Making films has got to be one of the hardest endeavors known to humankind.
I think people who have faults are a lot more interesting than people who are perfect.
People of color have a constant frustration of not being represented, or being misrepresented, and these images go around the world.
I am very fortunate I can send my kids to private school, but everybody does not have the money. If you cannot get your kid in a good school today, your kids are going to be behind the eight ball.
I think it would be very boring dramatically to have a film where everybody was a lawyer or doctor and had no faults. To me, the most important thing is to be truthful.
It comes down to this: black people were stripped of our identities when we were brought here, and it's been a quest since then to define who we are.
I'm very careful about how I portray violence in my films. I do believe that violence, especially violent video games, are not a good thing for young kids.
I think it is very important that films make people look at what they've forgotten.
A spine to my films that's become more evident to me is that many are about the choices people make, and the reverberations of those choices. You go this way, or that way, and either way, there's going to be consequences.
All directors are storytellers, so the motivation was to tell the story I wanted to tell. That's what I love.
Fight the power that be. Fight the power.
It has been my observation that parents kill more dreams than anybody.
I didn't dream about being a director. I didn't know I wanted to do something with film until the summer between my sophomore and junior years at Morehouse College in Atlanta, Georgia.
People sometimes forget all the films that we've done. They remember the likes of 'Malcolm X' and 'Do the Right Thing.' But I've been working since 1986. From the beginning, I was determined to not just be a flash in the pan. I've got to keep up with Woody Allen. He's lapping me.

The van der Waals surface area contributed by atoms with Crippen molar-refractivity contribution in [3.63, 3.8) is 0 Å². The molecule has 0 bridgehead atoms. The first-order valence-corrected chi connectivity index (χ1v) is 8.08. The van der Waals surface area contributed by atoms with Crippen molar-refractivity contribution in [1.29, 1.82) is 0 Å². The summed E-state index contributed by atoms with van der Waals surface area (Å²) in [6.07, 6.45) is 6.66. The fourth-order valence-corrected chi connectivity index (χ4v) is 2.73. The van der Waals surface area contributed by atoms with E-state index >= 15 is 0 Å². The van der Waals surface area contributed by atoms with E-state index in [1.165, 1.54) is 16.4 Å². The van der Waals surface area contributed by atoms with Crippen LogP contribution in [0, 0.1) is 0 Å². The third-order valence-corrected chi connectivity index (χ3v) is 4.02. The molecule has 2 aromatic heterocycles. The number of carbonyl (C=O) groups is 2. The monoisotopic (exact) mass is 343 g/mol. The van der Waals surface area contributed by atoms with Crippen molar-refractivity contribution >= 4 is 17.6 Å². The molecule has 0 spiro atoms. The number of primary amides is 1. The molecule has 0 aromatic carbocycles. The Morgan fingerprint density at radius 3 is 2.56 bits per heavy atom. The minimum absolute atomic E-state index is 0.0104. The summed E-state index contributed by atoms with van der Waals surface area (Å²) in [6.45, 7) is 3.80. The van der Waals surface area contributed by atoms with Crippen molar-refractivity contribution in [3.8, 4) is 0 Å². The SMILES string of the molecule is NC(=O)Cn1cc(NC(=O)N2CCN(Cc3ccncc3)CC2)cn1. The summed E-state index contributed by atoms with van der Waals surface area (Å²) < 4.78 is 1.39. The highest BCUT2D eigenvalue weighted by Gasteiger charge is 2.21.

Violence is a part of America. I don't want to single out rap music. Let's be honest. America's the most violent country in the history of the world, that's just the way it is. We're all affected by it.
I used the principles of Kickstarter to make 'She's Gotta Have It.' We filmed that in 1985 to 1986. The final cost was $175,000. I didn't have that money. It was friends, grants, donations. We saved our bottles for the nickel deposit.
You have to do the research. If you don't know about something, then you ask the right people who do.
I'm riding my man Obama. I think he's a visionary. Actually, Barack told me the first date he took Michelle to was 'Do the Right Thing.' I said, Thank God I made it. Otherwise you would have taken her to 'Soul Man.' Michelle would have been like 'What's wrong with this brother?'
I'm just trying to tell a good story and make thought-provoking, entertaining films. I just try and draw upon the great culture we have as a people, from music, novels, the streets.
I am a hybrid. I do independent films and also do Hollywood films - I love them both.